UT Southwestern Library, Dallas, TX: John Fullinwider (former outreach contact) provided a series of programs on the ACA to small town and rural public libraries in their service area, and also provided a Roundtable discussion at the SCC/MLA annual meeting in October on these efforts.
UTMB Health Moody Medical Library, Galveston, TX: created a LibGuide on the library website, “Affordable Care Act & Health Care Reform.”
For a recent summary of the status of the ACA roll out and what the new year will bring, see the article from the January edition of The Nation’s Health: “Affordable Care Act brings new benefits as marketplace enrollment progresses: Reform advancing.”
For more information on resources related to the ACA, visit the NN/LM SCR webpage.
According to The Diagnosis Difference, a new report by the Pew Internet and American Life Project, “many people with serious health concerns take their health decisions seriously—and are seriously social about gathering and sharing information, both online and offline.” While the report shows that adults with chronic conditions are often less likely to be online, the report also shows that when adults with chronic conditions do go online they engage in social networks and health outlets to gather and share health information.
According to the report “internet users living with one or more conditions are more likely than other online adults to:
Gather information online about medical problems, treatments, and drugs.
Consult online reviews about drugs and other treatments.
Read or watch something online about someone else’s personal health experience.”
Libraries can have an impact for online health seekers. According to the report “30% of online health information seekers living with chronic conditions were asked to pay for something they wanted to access online.” When met with a pay wall, only 2% reported paying the fee to access full content. 17% gave up trying to access the content. The remaining information seekers attempted to find the same information elsewhere for free.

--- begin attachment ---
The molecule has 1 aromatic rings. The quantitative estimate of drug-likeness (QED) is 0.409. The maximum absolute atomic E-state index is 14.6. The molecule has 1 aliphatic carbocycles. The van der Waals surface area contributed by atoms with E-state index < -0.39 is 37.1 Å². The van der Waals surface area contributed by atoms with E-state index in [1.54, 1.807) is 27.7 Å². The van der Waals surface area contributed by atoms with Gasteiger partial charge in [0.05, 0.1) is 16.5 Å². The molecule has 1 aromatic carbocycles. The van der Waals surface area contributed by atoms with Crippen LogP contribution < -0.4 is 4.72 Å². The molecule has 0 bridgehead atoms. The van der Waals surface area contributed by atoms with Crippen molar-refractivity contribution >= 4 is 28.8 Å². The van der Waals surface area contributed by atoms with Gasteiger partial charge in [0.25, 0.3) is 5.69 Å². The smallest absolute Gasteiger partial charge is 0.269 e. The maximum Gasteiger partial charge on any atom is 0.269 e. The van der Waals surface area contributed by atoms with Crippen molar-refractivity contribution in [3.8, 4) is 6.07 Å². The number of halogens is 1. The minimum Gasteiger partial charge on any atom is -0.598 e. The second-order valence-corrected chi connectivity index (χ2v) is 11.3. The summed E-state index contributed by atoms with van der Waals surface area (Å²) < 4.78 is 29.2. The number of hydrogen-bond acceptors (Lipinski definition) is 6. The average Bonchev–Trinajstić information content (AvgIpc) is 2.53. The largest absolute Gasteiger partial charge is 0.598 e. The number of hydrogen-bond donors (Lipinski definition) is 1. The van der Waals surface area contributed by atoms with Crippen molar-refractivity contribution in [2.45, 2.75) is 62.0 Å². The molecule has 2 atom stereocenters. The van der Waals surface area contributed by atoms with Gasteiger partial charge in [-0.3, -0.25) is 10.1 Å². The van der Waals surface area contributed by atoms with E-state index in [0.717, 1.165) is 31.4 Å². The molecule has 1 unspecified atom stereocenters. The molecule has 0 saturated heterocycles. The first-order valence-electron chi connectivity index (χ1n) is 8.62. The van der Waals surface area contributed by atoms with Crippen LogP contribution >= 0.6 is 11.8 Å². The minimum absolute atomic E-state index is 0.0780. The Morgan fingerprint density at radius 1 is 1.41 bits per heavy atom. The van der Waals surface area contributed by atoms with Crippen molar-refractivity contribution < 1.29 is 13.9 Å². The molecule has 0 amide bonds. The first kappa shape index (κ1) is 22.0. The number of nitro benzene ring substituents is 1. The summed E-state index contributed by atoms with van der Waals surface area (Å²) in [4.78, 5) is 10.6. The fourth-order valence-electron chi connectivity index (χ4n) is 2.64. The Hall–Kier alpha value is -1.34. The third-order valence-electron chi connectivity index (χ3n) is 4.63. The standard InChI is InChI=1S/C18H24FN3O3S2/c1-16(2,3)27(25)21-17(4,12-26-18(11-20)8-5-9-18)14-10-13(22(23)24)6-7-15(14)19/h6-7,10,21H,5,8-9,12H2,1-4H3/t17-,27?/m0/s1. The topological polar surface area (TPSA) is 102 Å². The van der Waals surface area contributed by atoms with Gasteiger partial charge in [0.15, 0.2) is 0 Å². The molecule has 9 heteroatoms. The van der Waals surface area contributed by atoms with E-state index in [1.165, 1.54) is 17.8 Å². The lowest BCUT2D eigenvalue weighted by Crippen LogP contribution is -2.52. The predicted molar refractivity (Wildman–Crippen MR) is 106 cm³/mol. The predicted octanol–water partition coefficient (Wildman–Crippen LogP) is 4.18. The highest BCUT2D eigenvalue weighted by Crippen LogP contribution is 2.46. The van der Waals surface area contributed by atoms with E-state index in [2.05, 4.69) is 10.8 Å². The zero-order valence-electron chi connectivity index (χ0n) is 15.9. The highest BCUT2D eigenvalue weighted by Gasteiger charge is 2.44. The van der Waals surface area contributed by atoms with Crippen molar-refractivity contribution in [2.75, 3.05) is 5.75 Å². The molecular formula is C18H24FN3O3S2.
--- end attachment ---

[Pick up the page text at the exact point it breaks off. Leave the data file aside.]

While adults with chronic conditions are gathering health information online, they are also more likely than others to talk with a clinician about what they find. For adults with chronic conditions, clinicians are the central source of information, but support groups, friends, and family also play an important role. According to the report “having a chronic condition significantly increases the likelihood someone got information or support from a doctor or health care professional, friends or family, or others with the same health condition.”
The report also demonstrates that individuals living with chronic conditions are “significantly more likely than other adults to track weight, diet, exercise, or health indicators like blood pressure, blood sugar, sleep patterns, or headaches.”
Adults living with chronic conditions who take their illness seriously are able to research and share information through online and face-to-face methods. This group has different health information seeking behaviors which set them apart from others. The video provides an brief summary of the report findings.
The Affordable Care Act (ACA) and the Healthcare.gov website continue to be much in the news, and several important updates have taken place recently. The Healthcare.gov website has undergone a number of updates related to the numerous technical problems previously encountered, and the site now has a new look. Three options are immediately presented to visitors to the site: See Plans Before I Apply; See If I Can Get Lower Costs; and Apply Now for Health Coverage. The deadline for coverage beginning January 1, 2014 has also been extended to December 23, 2013.